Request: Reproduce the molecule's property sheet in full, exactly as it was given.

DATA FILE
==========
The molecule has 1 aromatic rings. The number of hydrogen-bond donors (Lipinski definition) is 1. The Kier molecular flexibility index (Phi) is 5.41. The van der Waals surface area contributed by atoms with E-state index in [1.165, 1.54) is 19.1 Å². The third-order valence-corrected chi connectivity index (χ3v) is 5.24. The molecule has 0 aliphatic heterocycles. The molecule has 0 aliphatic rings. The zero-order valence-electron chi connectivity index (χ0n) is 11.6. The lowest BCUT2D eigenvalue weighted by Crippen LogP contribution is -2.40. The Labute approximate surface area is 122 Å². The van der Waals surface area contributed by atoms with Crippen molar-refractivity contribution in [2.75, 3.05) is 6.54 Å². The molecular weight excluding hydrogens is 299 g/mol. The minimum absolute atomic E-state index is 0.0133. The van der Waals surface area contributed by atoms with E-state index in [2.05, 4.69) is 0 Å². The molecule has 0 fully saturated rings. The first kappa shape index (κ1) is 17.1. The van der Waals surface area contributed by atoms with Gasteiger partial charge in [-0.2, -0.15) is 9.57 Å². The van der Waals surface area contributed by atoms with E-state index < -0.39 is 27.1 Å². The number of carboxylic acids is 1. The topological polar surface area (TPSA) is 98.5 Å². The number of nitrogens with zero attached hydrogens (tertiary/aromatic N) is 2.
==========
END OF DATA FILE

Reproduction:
The molecule has 1 aromatic rings. The number of hydrogen-bond donors (Lipinski definition) is 1. The Kier molecular flexibility index (Phi) is 5.41. The van der Waals surface area contributed by atoms with E-state index in [1.165, 1.54) is 19.1 Å². The third-order valence-corrected chi connectivity index (χ3v) is 5.24. The molecule has 0 aliphatic heterocycles. The molecule has 0 aliphatic rings. The zero-order valence-electron chi connectivity index (χ0n) is 11.6. The lowest BCUT2D eigenvalue weighted by Crippen LogP contribution is -2.40. The Labute approximate surface area is 122 Å². The van der Waals surface area contributed by atoms with Crippen molar-refractivity contribution in [2.75, 3.05) is 6.54 Å². The molecular weight excluding hydrogens is 299 g/mol. The minimum absolute atomic E-state index is 0.0133. The van der Waals surface area contributed by atoms with E-state index in [2.05, 4.69) is 0 Å². The molecule has 0 fully saturated rings. The first kappa shape index (κ1) is 17.1. The van der Waals surface area contributed by atoms with Gasteiger partial charge in [-0.2, -0.15) is 9.57 Å². The van der Waals surface area contributed by atoms with E-state index < -0.39 is 27.1 Å². The number of carboxylic acids is 1. The topological polar surface area (TPSA) is 98.5 Å². The number of nitrogens with zero attached hydrogens (tertiary/aromatic N) is 2.